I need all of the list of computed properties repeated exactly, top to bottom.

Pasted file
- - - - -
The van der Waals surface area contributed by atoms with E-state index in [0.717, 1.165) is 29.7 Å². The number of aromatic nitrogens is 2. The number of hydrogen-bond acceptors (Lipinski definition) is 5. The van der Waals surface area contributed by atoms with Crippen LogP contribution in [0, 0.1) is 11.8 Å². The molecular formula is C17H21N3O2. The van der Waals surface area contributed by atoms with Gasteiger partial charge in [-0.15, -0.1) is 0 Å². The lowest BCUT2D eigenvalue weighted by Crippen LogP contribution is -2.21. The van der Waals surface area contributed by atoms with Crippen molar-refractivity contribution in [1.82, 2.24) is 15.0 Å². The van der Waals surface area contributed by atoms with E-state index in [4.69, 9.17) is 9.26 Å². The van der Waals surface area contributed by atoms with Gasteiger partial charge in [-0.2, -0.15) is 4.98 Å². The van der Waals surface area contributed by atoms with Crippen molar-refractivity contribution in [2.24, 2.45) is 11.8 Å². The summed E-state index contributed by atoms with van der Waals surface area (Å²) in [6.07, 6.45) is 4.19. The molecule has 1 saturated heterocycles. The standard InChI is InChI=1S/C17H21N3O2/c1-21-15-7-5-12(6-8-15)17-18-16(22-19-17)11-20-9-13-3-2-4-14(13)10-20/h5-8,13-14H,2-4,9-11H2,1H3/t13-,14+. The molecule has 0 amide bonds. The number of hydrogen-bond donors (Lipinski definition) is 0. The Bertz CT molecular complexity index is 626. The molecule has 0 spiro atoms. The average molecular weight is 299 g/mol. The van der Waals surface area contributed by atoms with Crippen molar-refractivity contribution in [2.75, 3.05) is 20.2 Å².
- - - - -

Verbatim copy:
The van der Waals surface area contributed by atoms with E-state index in [0.717, 1.165) is 29.7 Å². The number of aromatic nitrogens is 2. The number of hydrogen-bond acceptors (Lipinski definition) is 5. The van der Waals surface area contributed by atoms with Crippen LogP contribution in [0, 0.1) is 11.8 Å². The molecular formula is C17H21N3O2. The van der Waals surface area contributed by atoms with Gasteiger partial charge in [-0.15, -0.1) is 0 Å². The lowest BCUT2D eigenvalue weighted by Crippen LogP contribution is -2.21. The van der Waals surface area contributed by atoms with Crippen molar-refractivity contribution in [1.82, 2.24) is 15.0 Å². The van der Waals surface area contributed by atoms with E-state index in [4.69, 9.17) is 9.26 Å². The van der Waals surface area contributed by atoms with Gasteiger partial charge in [-0.2, -0.15) is 4.98 Å². The van der Waals surface area contributed by atoms with Crippen molar-refractivity contribution in [2.24, 2.45) is 11.8 Å². The summed E-state index contributed by atoms with van der Waals surface area (Å²) in [6.07, 6.45) is 4.19. The molecule has 1 saturated heterocycles. The standard InChI is InChI=1S/C17H21N3O2/c1-21-15-7-5-12(6-8-15)17-18-16(22-19-17)11-20-9-13-3-2-4-14(13)10-20/h5-8,13-14H,2-4,9-11H2,1H3/t13-,14+. The molecule has 0 amide bonds. The number of hydrogen-bond donors (Lipinski definition) is 0. The Bertz CT molecular complexity index is 626. The molecule has 0 spiro atoms. The average molecular weight is 299 g/mol. The van der Waals surface area contributed by atoms with Crippen molar-refractivity contribution in [2.75, 3.05) is 20.2 Å².